This is the first of a series of articles on Microsoft Access, the Microsoft
Office database program. The best way to gain a full understanding of Access
is to start with the basics. This article covers database terminology and is
an introduction to Relational Database Concepts.
So what is a database?
A database is an organized collection of information. Common examples of
a database would be a telephone book, mailing list, recipe book, or a check
The term database is a little different in Access. An Access database refers
to a set of data related to a specific purpose or topic, along with the tools
needed to utilize and manipulate that data, such as sorting, extracting, or
The first term to become familiar with is a Table. An Access table is
a list of related information presented in a column/row format.
A table is broken down into additional components such as a row in a table.
Each row is referred to as a Record. So if you look up your information
in a telephone book you are reviewing your record.
Each column in a table is a category of information referred to as a
Field. In a telephone book the column of phone numbers would be considered
the Phone Number field.
One item of data, such as a single phone number, is called a Data Value.
Relational Database Concepts
Prior to understanding the concept of a Relational Database you should
first understand the concept of a Flat File Database. A spreadsheet would
be considered a Flat File database.
Let's use a mail-order Book company for example. If using a Flat File database
one item ordered would equal one record:
No problem, right? But what happens if the customer orders several books?
In a flat file database the result would be multiple records and the majority
of the fields would contain duplicate data values:
This is not an efficiently designed database!
Now let's look at the same data stored in a relational database. An Access
relational database is comprised of multiple tables each pertaining
to a specific topic:
Another key piece to the relational database concept is each table contains
a field, or a combination of fields, in which the data value uniquely identifies
the record and Access will ensure that the data values remain unique to each
record. This field is referred to as the Primary Key. A Customer Id
field would be added to the Customers table and Book Id would
be added to Book Inventory table:
If each customer is assigned a unique valuetheir Customer Idwhich
is then referenced when placing an order. The same would be true for Book Inventory.
Each Book is assigned a unique value that is referenced in the Orders table
when a book is purchased:
Thus the tables are related to each other by a common field.
A table that contains the "parent" or "primary" information
can be linked to the appropriate row(s) in a table that contains "child"
or "related" information based on common key field of the two tables.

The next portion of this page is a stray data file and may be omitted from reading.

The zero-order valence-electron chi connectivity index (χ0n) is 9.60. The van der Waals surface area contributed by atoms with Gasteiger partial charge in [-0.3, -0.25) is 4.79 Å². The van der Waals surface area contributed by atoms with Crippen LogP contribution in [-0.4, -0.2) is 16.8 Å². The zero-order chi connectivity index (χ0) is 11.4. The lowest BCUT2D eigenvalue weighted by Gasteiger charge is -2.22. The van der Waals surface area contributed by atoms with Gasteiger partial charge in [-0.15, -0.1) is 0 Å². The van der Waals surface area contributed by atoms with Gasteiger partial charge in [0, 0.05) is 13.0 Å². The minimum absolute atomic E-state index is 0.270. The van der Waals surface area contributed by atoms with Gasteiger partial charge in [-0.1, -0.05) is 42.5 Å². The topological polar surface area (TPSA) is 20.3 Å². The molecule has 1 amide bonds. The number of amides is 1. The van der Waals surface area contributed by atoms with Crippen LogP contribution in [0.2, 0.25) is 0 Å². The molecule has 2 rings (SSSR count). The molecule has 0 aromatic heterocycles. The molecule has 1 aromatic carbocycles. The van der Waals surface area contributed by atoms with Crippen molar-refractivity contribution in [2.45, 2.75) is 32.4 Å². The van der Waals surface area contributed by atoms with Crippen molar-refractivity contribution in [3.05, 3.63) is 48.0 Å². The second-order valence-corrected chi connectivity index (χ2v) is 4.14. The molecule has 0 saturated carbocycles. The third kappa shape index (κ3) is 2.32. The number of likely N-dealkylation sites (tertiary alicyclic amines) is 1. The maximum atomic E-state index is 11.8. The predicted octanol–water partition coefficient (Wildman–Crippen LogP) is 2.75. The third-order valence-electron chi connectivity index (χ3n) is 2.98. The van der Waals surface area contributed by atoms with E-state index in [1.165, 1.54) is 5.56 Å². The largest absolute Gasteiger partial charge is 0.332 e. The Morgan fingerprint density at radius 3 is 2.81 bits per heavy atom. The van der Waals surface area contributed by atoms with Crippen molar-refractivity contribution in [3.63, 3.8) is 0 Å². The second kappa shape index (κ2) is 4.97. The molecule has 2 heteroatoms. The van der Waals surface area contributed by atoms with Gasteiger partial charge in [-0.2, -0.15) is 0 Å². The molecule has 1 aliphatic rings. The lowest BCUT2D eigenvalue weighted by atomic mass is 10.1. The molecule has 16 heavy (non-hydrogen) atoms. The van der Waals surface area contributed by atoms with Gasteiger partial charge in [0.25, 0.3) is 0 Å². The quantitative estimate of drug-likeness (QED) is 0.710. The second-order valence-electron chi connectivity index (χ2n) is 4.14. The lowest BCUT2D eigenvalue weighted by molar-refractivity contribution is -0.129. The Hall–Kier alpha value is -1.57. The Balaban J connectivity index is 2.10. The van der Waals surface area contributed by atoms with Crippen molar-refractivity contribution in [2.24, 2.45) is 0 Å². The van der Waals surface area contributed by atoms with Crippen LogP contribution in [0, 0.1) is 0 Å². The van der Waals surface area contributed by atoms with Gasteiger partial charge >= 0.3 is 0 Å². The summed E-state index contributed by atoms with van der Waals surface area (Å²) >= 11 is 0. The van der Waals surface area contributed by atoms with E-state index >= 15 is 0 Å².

Each relationship will have a Primary (parent) table and a Related
(child) table as previously described.
An easy way to determine the Primary table in the relationship is to note the
Primary key. Typically the Primary table is the table that holds the Primary
key field in the relationship.
In the above image, the Customers table is the Primary table and the Orders
table would be the Related table.
How each table is related to each other is another key concept in a relational
There are two main types of Relationships: One-to-One and One-to-Many.
There is a third relationship type called a Many-to-Many relationship,
but I'll cover that type of relationship in a future article.
A one-to-one relationship exists when the primary record will have only one
related record. Another determining factor is both fields used the relationship
are Primary Key fields:
In the above image, you wouldn't want to assign the Customer ID to more than
one customer; therefore, the Primary Key field would be Cust ID. The same is
true for the Billing table.
Each Customer should have only one Billing Address so the Cust ID field would
be designated as a Primary Key.
If the related data value in both tables must be unique then there can only
be one matching record, thus a one-to-one relationship.
A one-to-many relationship is the most common type of relationship. A one-to-many
relationship exists when the primary record can have many related records.
In this image, you can see that one customer can place many orders; therefore,
the Cust ID field in the Orders table can not be a Primary Key. This being the
case, many occurrences of the same Cust ID can be entered.
Of course this all sounds good on paper, but how to you begin to determine
how many tables you need? What fields you need? How to prevent redundant data?
Database design theory includes a design standard called Normalizationand
that will be the topic for next month's article in this series.